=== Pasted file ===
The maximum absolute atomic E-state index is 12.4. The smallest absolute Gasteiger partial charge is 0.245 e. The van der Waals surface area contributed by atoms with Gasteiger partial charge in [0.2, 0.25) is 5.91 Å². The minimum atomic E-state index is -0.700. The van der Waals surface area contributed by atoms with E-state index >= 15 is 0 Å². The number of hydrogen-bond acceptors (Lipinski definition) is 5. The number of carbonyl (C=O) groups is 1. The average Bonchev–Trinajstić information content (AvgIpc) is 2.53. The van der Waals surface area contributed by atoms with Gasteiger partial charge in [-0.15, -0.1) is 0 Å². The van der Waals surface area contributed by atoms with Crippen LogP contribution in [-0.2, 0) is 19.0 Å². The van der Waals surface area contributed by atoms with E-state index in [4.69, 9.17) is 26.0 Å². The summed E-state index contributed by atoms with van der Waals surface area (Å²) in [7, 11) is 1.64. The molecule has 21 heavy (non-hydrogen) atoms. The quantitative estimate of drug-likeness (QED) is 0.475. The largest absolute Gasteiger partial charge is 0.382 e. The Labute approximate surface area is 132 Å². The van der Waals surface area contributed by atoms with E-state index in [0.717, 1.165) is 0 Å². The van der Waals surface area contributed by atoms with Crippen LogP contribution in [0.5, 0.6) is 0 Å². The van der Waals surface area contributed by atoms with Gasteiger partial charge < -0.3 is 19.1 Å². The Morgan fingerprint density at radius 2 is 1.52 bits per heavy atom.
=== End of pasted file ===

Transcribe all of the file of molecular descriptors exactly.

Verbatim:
The maximum absolute atomic E-state index is 12.4. The smallest absolute Gasteiger partial charge is 0.245 e. The van der Waals surface area contributed by atoms with Gasteiger partial charge in [0.2, 0.25) is 5.91 Å². The minimum atomic E-state index is -0.700. The van der Waals surface area contributed by atoms with E-state index >= 15 is 0 Å². The number of hydrogen-bond acceptors (Lipinski definition) is 5. The number of carbonyl (C=O) groups is 1. The average Bonchev–Trinajstić information content (AvgIpc) is 2.53. The van der Waals surface area contributed by atoms with Gasteiger partial charge in [-0.15, -0.1) is 0 Å². The van der Waals surface area contributed by atoms with Crippen LogP contribution in [-0.2, 0) is 19.0 Å². The van der Waals surface area contributed by atoms with E-state index in [4.69, 9.17) is 26.0 Å². The summed E-state index contributed by atoms with van der Waals surface area (Å²) in [7, 11) is 1.64. The molecule has 21 heavy (non-hydrogen) atoms. The quantitative estimate of drug-likeness (QED) is 0.475. The largest absolute Gasteiger partial charge is 0.382 e. The Labute approximate surface area is 132 Å². The van der Waals surface area contributed by atoms with E-state index in [0.717, 1.165) is 0 Å². The van der Waals surface area contributed by atoms with Crippen LogP contribution in [0.5, 0.6) is 0 Å². The van der Waals surface area contributed by atoms with Gasteiger partial charge < -0.3 is 19.1 Å². The Morgan fingerprint density at radius 2 is 1.52 bits per heavy atom.